Friendly Fire

The key to the significance of the Frost-Nixon interviews is that Richard Nixon did not realize what he was getting himself into.

Nor, for that matter, did he have much reason to feel ill at ease.

Having granted no previous public interviews since leaving office, Nixon figured his conversations with David Frost would be a cake walk.  A puff piece.  A string of softballs lobbed at a man who, for all of his alleged crimes, nonetheless was such a golden “get” for Frost—a foreign talk show host with no particular interest in hard news events—that to ask him challenging, confrontational questions would surely be an elementary breach of etiquette.

That Frost wound up being the man to wrest a sort-of confession from the 37th president regarding his involvement in the Watergate affair was a rather improbable eventuality, to say the least, and the very fact of the incongruity of the Frost-Nixon face-off is crucial to recognizing the contribution to journalism that was made by David Frost, who died over the Labor Day weekend at age 74.

While Frost would go on to forge a thoroughly respectable career in journalism, in the mid-1970s he was a mere playboy entertainer, caring about little more than women and ratings.  Securing an audience with the disgraced President Nixon, whom he paid an unprecedented sum for the privilege, was his means of building an American following and thereby extending his brand.

Accordingly, Frost did not harbor the sort of vendetta or anger against Nixon that would naturally have led to the sort of interrogation to which Nixon had no interest in subjecting himself.  Once the program got underway and Frost’s probes about Watergate grew increasingly pointed and relentless, Frost was nearly as surprised as Nixon.

The moral of this story, however disheartening, is instructive for the political media environment of today:  Given the choice, public figures tend only to grant interviews to reporters or networks that they perceive to be friendly toward them.  Even for a politician whose record is clean as a whistle, there is precious little to be gained from an encounter with a media entity that might be challenging or hostile.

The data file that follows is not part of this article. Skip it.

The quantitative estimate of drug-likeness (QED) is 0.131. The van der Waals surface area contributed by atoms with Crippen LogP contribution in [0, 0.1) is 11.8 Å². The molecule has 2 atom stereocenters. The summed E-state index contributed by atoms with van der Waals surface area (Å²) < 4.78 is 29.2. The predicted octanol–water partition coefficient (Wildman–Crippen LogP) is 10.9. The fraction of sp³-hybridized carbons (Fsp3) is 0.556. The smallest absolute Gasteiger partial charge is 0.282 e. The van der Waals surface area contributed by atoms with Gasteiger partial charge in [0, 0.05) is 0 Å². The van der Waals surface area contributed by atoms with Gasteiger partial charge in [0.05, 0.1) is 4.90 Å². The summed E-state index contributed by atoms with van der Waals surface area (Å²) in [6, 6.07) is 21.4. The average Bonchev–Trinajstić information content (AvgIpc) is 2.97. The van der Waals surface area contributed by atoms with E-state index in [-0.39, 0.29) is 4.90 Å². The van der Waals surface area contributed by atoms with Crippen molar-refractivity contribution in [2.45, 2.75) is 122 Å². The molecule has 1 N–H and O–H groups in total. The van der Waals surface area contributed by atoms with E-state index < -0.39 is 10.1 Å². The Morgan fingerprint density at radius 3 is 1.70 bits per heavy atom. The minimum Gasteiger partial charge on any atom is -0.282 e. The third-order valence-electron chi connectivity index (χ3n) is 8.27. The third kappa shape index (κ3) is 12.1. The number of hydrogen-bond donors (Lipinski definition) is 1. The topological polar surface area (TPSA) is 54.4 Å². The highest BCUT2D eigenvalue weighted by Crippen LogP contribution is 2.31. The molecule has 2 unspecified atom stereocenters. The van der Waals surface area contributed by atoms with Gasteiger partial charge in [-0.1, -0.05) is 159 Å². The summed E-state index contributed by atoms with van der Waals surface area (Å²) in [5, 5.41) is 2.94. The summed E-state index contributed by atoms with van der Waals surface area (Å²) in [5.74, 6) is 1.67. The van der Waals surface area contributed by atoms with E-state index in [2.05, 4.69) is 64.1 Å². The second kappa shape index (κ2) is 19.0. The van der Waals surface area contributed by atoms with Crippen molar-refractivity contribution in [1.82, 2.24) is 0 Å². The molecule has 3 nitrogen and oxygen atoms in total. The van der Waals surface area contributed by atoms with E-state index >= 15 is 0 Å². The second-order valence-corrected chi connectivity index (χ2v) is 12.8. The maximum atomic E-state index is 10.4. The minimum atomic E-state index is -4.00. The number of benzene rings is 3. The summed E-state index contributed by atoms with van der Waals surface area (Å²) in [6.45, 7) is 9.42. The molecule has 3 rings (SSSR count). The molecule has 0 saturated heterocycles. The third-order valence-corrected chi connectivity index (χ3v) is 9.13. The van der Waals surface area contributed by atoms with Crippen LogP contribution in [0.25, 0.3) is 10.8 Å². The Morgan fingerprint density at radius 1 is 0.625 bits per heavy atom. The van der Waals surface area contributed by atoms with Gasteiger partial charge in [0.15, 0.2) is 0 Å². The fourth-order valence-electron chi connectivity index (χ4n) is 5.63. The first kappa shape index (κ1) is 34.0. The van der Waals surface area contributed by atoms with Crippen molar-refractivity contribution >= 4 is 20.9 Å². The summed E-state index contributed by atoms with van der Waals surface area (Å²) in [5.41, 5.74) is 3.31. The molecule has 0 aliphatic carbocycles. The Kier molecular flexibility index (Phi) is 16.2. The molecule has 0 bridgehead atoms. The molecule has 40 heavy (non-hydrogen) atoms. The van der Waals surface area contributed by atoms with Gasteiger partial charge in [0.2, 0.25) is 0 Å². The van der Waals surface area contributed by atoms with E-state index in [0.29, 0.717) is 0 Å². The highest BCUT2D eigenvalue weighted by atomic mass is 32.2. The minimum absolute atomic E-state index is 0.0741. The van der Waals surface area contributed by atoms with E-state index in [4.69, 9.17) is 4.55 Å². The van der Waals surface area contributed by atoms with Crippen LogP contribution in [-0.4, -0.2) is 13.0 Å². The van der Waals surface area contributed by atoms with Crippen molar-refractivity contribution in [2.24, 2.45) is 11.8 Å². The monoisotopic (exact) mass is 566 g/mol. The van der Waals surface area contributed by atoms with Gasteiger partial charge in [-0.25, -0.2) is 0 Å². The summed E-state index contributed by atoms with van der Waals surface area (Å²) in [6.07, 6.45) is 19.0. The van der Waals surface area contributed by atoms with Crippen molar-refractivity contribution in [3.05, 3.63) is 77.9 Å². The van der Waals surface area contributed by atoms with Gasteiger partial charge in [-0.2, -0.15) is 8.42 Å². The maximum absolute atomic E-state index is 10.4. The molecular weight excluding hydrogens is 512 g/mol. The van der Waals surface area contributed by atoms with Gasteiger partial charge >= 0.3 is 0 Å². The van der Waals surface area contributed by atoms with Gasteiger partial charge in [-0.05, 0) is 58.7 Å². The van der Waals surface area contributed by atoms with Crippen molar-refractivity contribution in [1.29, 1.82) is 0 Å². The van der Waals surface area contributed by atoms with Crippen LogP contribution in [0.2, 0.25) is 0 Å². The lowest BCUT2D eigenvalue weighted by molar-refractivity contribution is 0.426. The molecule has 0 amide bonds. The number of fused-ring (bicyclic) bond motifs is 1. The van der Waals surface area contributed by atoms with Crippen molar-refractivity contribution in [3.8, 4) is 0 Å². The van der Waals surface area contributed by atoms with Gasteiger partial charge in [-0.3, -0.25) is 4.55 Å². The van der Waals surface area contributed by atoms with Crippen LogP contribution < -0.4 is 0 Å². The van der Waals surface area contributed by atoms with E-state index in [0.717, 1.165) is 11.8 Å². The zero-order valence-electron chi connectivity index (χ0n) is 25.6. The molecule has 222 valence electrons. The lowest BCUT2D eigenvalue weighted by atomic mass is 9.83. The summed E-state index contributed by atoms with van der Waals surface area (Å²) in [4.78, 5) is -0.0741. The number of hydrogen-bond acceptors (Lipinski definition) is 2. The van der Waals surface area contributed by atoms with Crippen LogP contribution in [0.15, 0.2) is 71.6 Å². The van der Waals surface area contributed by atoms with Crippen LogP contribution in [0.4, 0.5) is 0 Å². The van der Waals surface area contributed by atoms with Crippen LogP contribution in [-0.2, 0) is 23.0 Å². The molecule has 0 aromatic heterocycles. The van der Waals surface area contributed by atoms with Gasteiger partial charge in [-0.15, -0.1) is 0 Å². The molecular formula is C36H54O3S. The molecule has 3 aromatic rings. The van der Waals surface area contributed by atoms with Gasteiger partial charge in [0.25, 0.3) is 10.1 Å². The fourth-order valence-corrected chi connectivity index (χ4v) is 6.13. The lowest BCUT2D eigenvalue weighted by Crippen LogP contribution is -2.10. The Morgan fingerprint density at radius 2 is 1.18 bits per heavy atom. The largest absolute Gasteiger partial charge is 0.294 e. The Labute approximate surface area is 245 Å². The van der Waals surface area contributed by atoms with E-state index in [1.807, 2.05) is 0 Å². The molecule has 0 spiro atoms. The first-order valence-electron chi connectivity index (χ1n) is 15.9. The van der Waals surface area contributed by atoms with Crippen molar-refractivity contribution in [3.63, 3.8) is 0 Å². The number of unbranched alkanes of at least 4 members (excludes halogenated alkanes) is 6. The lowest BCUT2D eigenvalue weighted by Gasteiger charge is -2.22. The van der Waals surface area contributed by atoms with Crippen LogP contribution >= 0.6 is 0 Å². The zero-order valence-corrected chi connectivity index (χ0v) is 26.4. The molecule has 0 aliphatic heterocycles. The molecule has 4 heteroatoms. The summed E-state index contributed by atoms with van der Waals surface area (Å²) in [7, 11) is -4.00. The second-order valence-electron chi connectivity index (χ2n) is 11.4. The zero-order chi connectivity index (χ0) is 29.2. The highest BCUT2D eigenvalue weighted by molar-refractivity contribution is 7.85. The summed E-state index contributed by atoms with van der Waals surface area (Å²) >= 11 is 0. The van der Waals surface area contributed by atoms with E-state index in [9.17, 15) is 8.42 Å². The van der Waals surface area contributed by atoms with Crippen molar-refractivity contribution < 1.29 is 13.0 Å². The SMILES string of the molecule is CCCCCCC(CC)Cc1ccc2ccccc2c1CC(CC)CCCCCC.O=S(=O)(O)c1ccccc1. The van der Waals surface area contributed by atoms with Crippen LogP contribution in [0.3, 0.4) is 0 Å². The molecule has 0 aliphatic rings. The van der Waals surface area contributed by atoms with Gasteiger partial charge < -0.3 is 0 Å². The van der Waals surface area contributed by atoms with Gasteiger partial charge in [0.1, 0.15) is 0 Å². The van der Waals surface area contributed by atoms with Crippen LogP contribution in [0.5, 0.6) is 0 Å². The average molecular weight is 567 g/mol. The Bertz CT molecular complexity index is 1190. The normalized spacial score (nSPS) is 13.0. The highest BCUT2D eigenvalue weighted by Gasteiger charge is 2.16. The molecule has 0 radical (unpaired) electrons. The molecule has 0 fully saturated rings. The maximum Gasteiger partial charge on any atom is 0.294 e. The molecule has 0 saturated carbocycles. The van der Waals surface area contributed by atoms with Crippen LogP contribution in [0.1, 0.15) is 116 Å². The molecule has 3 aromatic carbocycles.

So long as this remains the case—that is, so long as public officials take every opportunity to skirt responsibility for their actions in the public square—the situation would seem to call for a proliferation of journalists who are simultaneously friendly, fair and stealthily tough.

By no means is this an impossible task.  Comedy Central, that most sober of American news sources, does it all the time.

As a case in point:  Probably the most interesting interview conducted by John Oliver during his eight-week stint as temporary host of The Daily Show was with New York’s junior senator Kirsten Gillibrand.

Amidst the lighthearted banter to which the satirical news program is entitled, Oliver pressed Senator Gillibrand to explain the rather intriguing contradiction between her calls for getting tough on America’s finance industry and the fact that she has received more campaign contributions from Goldman Sachs than any other U.S. senator.  If Gillibrand is truly the independent representative of the people that she claims to be, Oliver asked, then what exactly was Goldman getting in return for its cold hard cash?

Gillibrand, who likely did not expect such a pointed inquiry on a program that is of like mind as her on most matters, did not even attempt to answer Oliver’s query—a response that perhaps revealed more than any actual response would have done.

Oliver’s was a perfectly legitimate question—an inescapable one, given the facts—and the key is that it was offered in good faith.  It contained no malicious intent, nor did it imply or suggest any wrongdoing on Senator Gillibrand’s part, yet it was nonetheless a hard-hitting and intellectually rigorous interrogation.

“The reason I want to talk to you about this […] is because I like you,” said Oliver.  “It’s easier to have this conversation with someone you expect of being duplicitous.  But I think it’s perhaps more interesting with someone who you want to help make you feel better.”

In other words, one stands a better chance of arriving at the truth of the matter if one begins the conversation portraying a basic level of decency toward the subject, rather than a heaping mound of suspicion.

Politicians, like suspected terrorists, are likelier to provide useful information to someone whom they have come to trust and respect, rather than someone who is merely attempting to wear them down.

Attempting to get answers from someone you openly detest will surely prove a futile endeavor.  But doing the same with someone whom you want to give every last benefit of the doubt?  Now you’re getting somewhere.

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